Complaint under section 8(1)(a) of the Broadcasting Act 1989
60 Minutes – “Sex and the City” – investigated street prostitution in Christchurch – particular concern about under-age prostitutes – allegedly unbalanced in that the item did not acknowledge the changes since the Prostitution Reform Act 2003
Standard 4 (balance) – the item dealt with street prostitution in Christchurch – a controversial issue of public importance dealt with in a balanced way – not upheld
This headnote does not form part of the decision.
 “Sex and the City” investigated street prostitution in Christchurch and focused on under-age prostitutes. The item, broadcast on TV3’s 60 Minutes at 7.30pm on 23 February 2006, referred to a number of incidents in Christchurch when street prostitutes had been the victims of violence. The item also included interviews with an older experienced prostitute and with a younger partially-disguised 18-year-old prostitute. It also included comment from other participants in and observers of the industry. The police, viewers were advised, had declined to participate.
 Russell Jones complained to CanWest TVWorks Ltd, the broadcaster, that the item was unbalanced as it did not examine all the full relevant issues about the New Zealand sex industry. Furthermore, he contended that the item did not acknowledge the positive developments in the industry which had occurred since the enactment of the Prostitution Reform Act 2003.
 CanWest assessed the complaint under Standard 4 of the Free-to-Air Television Code of Broadcasting Practice. The Standard and guidelines provide:
Standard 4 Balance
In the preparation and presentation of news, current affairs and factual programmes, broadcasters are responsible for maintaining standards consistent with the principle that when controversial issues of public importance are discussed, reasonable efforts are made, or reasonable opportunities are given, to present significant points of view either in the same programme or in other programmes within the period of current interest.
4a Programmes which deal with political matters, current affairs, and questions of a controversial nature, must show balance and impartiality.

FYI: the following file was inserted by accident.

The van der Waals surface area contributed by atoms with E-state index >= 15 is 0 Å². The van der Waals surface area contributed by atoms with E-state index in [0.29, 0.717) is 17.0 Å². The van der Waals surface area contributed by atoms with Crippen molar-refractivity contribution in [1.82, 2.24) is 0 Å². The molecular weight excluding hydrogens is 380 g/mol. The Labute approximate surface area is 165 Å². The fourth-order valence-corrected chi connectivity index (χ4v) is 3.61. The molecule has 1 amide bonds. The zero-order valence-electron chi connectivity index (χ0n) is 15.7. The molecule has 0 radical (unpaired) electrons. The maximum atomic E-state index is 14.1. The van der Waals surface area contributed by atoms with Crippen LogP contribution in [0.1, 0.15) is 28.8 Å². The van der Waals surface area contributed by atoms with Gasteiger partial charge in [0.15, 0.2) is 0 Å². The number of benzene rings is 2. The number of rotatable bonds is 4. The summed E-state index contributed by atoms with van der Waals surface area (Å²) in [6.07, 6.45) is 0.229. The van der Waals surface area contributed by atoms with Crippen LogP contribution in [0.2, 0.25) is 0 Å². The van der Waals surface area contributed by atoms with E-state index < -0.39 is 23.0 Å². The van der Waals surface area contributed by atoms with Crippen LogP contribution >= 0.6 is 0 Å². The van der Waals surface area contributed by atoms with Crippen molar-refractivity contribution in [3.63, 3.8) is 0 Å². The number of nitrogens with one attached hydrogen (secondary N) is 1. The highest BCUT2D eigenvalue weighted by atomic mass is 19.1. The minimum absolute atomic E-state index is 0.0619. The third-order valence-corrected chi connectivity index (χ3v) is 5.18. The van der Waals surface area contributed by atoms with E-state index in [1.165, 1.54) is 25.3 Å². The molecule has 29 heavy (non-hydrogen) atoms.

4b No set formula can be advanced for the allocation of time to interested parties on controversial public issues. Broadcasters should aim to present all significant sides in as fair a way as possible, it being acknowledged that this can be done only by judging each case on its merits.
4c Factual programmes, and programmes shown which approach a topic from a particular or personal perspective (for example, authorial documentaries and those shown on access television), may not be required to observe to the letter the requirements of standard4.
 CanWest said that the item, which focused on the activities of underage prostitutes in Christchurch, dealt with a controversial issue of public importance. Accordingly, it agreed that the balance standard was applicable.
 Pointing out that the item included interviews with prostitutes, and stating that it reflected all significant points of view, CanWest maintained the standard had been complied with. It declined to uphold the complaint.
 Dissatisfied with CanWest’s response, Mr Jones referred his complaint to the Broadcasting Standards Authority under s.8(1)(a) of the Broadcasting Act 1989.
 Mr Jones said, in response to CanWest’s reference to the freedom of expression provision in the New Zealand Bill of Rights Act 1990, that he was not happy as the broadcaster had used the Act “to get out of facing up to the complaint”.
 The members of the Authority have viewed a recording of the broadcast complained about and have read the correspondence listed in the Appendix. The Authority determines the complaint without a formal hearing.
 The Authority considers that the focus of the item was the extent and visibility of street prostitution in Christchurch. The Authority accepts that this issue is a controversial one of public importance to which the balance standard applies.
 The complainant contended that the item was unbalanced in that it did not acknowledge the positive changes to the sex industry since the Prostitution Reform Act. The Authority considers that the item confined itself to the problem of street prostitution in Christchurch, and did not purport to examine either the wider issue of prostitution generally or the impact of the Prostitution Reform Act. In the Authority’s opinion, the impact of that Act did not need to be canvassed to give balance to the issue under discussion.
 In the Authority’s opinion, the item presented a range of views on the issue under discussion, from a number of people. Accordingly, it concludes that the broadcast complied with the requirements of Standard 4 (balance).
For the above reasons the Authority declines to uphold the complaint.
Signed for and on behalf of the Authority
31 May 2006
The following correspondence was received and considered by the Authority when it determined this complaint: